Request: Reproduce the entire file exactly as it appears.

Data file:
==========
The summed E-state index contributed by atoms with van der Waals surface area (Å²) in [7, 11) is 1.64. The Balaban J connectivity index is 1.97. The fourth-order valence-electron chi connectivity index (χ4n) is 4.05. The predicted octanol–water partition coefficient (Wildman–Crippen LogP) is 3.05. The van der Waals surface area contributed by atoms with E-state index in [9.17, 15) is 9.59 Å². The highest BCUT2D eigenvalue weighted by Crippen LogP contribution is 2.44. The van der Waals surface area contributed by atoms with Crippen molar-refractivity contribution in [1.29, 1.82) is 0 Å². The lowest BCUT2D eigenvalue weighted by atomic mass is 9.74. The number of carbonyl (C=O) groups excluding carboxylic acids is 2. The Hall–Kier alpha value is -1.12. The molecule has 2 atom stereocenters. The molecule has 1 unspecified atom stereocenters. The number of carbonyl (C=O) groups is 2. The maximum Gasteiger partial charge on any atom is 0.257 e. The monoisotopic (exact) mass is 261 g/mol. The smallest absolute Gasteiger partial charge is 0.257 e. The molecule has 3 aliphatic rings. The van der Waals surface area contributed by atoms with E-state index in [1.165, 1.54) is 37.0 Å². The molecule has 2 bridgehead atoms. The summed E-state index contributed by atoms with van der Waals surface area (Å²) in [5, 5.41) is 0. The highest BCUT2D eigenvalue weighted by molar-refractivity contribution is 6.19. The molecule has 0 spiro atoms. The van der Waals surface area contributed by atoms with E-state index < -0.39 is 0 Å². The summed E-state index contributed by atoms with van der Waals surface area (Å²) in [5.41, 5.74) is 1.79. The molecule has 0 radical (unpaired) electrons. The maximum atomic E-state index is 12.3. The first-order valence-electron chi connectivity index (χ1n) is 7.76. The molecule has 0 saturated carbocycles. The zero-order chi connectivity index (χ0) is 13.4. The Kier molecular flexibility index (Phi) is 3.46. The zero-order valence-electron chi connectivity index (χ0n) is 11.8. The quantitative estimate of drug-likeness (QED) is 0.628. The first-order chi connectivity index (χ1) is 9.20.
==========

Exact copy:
The summed E-state index contributed by atoms with van der Waals surface area (Å²) in [7, 11) is 1.64. The Balaban J connectivity index is 1.97. The fourth-order valence-electron chi connectivity index (χ4n) is 4.05. The predicted octanol–water partition coefficient (Wildman–Crippen LogP) is 3.05. The van der Waals surface area contributed by atoms with E-state index in [9.17, 15) is 9.59 Å². The highest BCUT2D eigenvalue weighted by Crippen LogP contribution is 2.44. The van der Waals surface area contributed by atoms with Crippen molar-refractivity contribution in [1.29, 1.82) is 0 Å². The lowest BCUT2D eigenvalue weighted by atomic mass is 9.74. The number of carbonyl (C=O) groups excluding carboxylic acids is 2. The Hall–Kier alpha value is -1.12. The molecule has 2 atom stereocenters. The molecule has 1 unspecified atom stereocenters. The number of carbonyl (C=O) groups is 2. The maximum Gasteiger partial charge on any atom is 0.257 e. The monoisotopic (exact) mass is 261 g/mol. The smallest absolute Gasteiger partial charge is 0.257 e. The molecule has 3 aliphatic rings. The van der Waals surface area contributed by atoms with E-state index in [1.165, 1.54) is 37.0 Å². The molecule has 2 bridgehead atoms. The summed E-state index contributed by atoms with van der Waals surface area (Å²) in [5, 5.41) is 0. The highest BCUT2D eigenvalue weighted by molar-refractivity contribution is 6.19. The molecule has 0 spiro atoms. The van der Waals surface area contributed by atoms with E-state index < -0.39 is 0 Å². The summed E-state index contributed by atoms with van der Waals surface area (Å²) in [5.41, 5.74) is 1.79. The molecule has 0 radical (unpaired) electrons. The maximum atomic E-state index is 12.3. The first-order valence-electron chi connectivity index (χ1n) is 7.76. The molecule has 0 saturated carbocycles. The zero-order chi connectivity index (χ0) is 13.4. The Kier molecular flexibility index (Phi) is 3.46. The zero-order valence-electron chi connectivity index (χ0n) is 11.8. The quantitative estimate of drug-likeness (QED) is 0.628. The first-order chi connectivity index (χ1) is 9.20.